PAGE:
So what exactly do we have here?
In the eight months since Pope Francis walked through the draped door onto the papal balcony overlooking hundreds of thousands in St. Peter’s Square and then bowed silently – asking first for the blessing of the people before offering his own to them – we have been sizing up this unexpected gift of the Holy Spirit.
To a cynical world interested in sizzle and sound bites, the first few days and weeks of the Pope Francis papacy provided plenty of “A” material for “Entertainment Tonight” and “The Daily Show with Jon Stewart.”
Instead of climbing into a Mercedes with a police escort following his election, Francis took the bus – a middle seat – with the guys dressed in red back to his small room at the Vatican’s rooming house for cardinals. He had someone drop him off at his Rome hotel – where he had stayed before the conclave began – so he could pay his bill.
He stopped his white, papal Jeep and jumped out to kiss babies and the disfigured. He called Argentina to cancel his newspaper delivery (he was on an extended vacation and wasn’t expected back in quite awhile). In the middle of the day, he cold-called a pregnant woman in distress who had written to him about why she decided to give birth rather than have an abortion.
Along the way – just about every day – Pope Francis says something in his daily homilies that makes news. He said it is far better for the church to be wounded and injured by going into the streets – the new evangelization at work – than for it to atrophy by closing itself off to the world.
Pope Francis abhors jargon and church-speak. His message is straight from the Gospel of St. Mark (1:22) in which the evangelist gives a remarkable assessment of Jesus’ message: “The people were astonished at his teaching, for he taught them as one having authority and not as the scribes.”
That brings us to Pope Francis’ latest remarkable talk from the heart – the 50,000-word aptly named “apostolic exhortation” titled “Evangelii Gaudium” (“The Joy of the Gospel”). Pope Francis uses the long-form narrative to string together the bits and pieces of his vision for the mission of the church as an evangelizer in the modern world.
Without resorting to code words, Pope Francis speaks bluntly about the danger of complacency, both inside and outside the church. He decries poor preaching and is critical of the over-centralization of the Curia. While not changing a word of church doctrine, Francis says it is critical to the church’s evangelizing mission to be creatively pastoral.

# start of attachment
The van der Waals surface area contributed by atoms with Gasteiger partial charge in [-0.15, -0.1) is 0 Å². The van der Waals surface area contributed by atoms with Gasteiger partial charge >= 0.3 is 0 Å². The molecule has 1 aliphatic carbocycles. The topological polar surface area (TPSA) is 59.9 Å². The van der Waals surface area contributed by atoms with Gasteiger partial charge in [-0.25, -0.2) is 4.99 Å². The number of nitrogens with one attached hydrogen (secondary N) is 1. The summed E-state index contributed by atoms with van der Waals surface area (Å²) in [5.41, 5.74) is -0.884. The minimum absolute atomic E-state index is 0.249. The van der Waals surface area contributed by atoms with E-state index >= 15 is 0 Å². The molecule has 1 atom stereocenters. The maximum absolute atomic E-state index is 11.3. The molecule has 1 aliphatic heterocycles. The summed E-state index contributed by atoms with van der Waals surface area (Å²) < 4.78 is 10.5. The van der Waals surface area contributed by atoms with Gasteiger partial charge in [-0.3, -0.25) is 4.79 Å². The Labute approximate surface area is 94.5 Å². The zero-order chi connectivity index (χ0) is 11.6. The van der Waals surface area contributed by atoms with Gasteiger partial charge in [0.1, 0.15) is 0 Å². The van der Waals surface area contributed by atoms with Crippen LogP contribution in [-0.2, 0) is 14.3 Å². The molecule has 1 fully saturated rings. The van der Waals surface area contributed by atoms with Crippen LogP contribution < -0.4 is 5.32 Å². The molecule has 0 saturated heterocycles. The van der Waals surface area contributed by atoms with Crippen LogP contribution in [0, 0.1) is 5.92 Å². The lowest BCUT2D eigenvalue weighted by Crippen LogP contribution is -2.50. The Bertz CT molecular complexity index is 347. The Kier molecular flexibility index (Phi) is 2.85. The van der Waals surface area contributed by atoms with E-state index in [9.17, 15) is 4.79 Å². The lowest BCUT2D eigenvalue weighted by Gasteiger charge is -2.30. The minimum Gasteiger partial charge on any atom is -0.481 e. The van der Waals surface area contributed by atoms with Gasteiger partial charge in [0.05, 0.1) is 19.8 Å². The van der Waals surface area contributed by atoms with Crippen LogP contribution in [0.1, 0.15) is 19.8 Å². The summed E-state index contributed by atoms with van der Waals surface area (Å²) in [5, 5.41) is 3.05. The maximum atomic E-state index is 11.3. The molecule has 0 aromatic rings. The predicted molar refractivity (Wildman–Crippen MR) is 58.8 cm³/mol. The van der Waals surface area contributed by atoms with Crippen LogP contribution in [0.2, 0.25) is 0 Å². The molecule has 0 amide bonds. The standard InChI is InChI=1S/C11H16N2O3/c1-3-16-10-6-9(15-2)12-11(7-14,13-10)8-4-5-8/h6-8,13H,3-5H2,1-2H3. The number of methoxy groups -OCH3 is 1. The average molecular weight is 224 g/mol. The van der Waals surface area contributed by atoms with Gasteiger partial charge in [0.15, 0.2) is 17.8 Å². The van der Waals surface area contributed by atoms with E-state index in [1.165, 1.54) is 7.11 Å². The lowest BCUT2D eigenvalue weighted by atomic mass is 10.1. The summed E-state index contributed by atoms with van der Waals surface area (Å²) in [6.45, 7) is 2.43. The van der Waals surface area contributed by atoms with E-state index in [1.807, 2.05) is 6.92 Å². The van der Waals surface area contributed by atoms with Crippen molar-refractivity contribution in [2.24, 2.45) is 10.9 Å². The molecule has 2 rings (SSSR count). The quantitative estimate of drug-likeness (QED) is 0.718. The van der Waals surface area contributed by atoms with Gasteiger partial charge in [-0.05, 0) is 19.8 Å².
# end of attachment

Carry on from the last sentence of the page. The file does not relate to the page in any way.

And, he keeps coming back to that word – “joy.” The pope asks, where is the joy in the Christian life? If anyone should be joy-filled, it should be the Christian, who has the promise of eternal life because God became flesh, dwelt among us, suffered, died and rose to smash the power of death.
“There are Christians whose lives seem like Lent without Easter,” Pope Francis writes. “An evangelizer must never look like someone who has just come back from a funeral!”
To use a popular expression, the church should embrace people where they are, just as Jesus did the unthinkable by speaking to the Samaritan woman at the well who was a serial adulterer – but someone whose heart was open to change.
How could the church reach this woman and others paralyzed by sin or injustice, the pope asks, unless it is willing to bridge that divide by talking – and listening.
“A church which ‘goes forth’ is a church whose doors are open,” he writes. “Often it is better to simply slow down, to put aside our eagerness in order to see and listen to others, to stop rushing from one thing to another and to remain with someone who has faltered along the way.”
In the course of offering salvation, the church can hurt its own evangelizing mission if doctrine is used as a sledgehammer to kill an open spirit. Note that Pope Francis does not dismiss doctrine, but cautions about an imbalance when the church talks “more about law than about grace, more about the church than about Christ, more about the pope than about God’s word.”
A lot has been made of Pope Francis’ call for a global economic system in need of reform, but it also clear that in 1891 – 122 years ago! – Pope Leo XIII called for a fair living wage that would keep families intact and strong.
“Today we also have to say ‘thou shalt not’ to an economy of exclusion and inequality,” the pope writes. “Such an economy kills. How can it be that it is not a news item when an elderly homeless person dies of exposure, but it is news when the stock market loses two points? … I am far from proposing an irresponsible populism, but the economy can no longer turn to remedies that are new poison, such as attempting to increase profits by reducing the work force and thereby adding to the ranks of the excluded.”
The pope does not want another new evangelization “program.” He wants metanoia – a “Jesuit” word that means change of heart.
“Sometimes we are tempted to be that kind of Christian who keeps the Lord’s wounds at arm’s length,” he writes. “Yet Jesus wants us to touch human misery, to touch the suffering flesh of others … Whenever we do so, our lives become wonderfully complicated and we experience intensely what it is to be a people, to be part of a people.”
Stay tuned. This pope is comforting the afflicted and afflicting the comfortable – as someone who has authority.
Peter Finney Jr. can be reached at email@example.com.
So what exactly do we have here?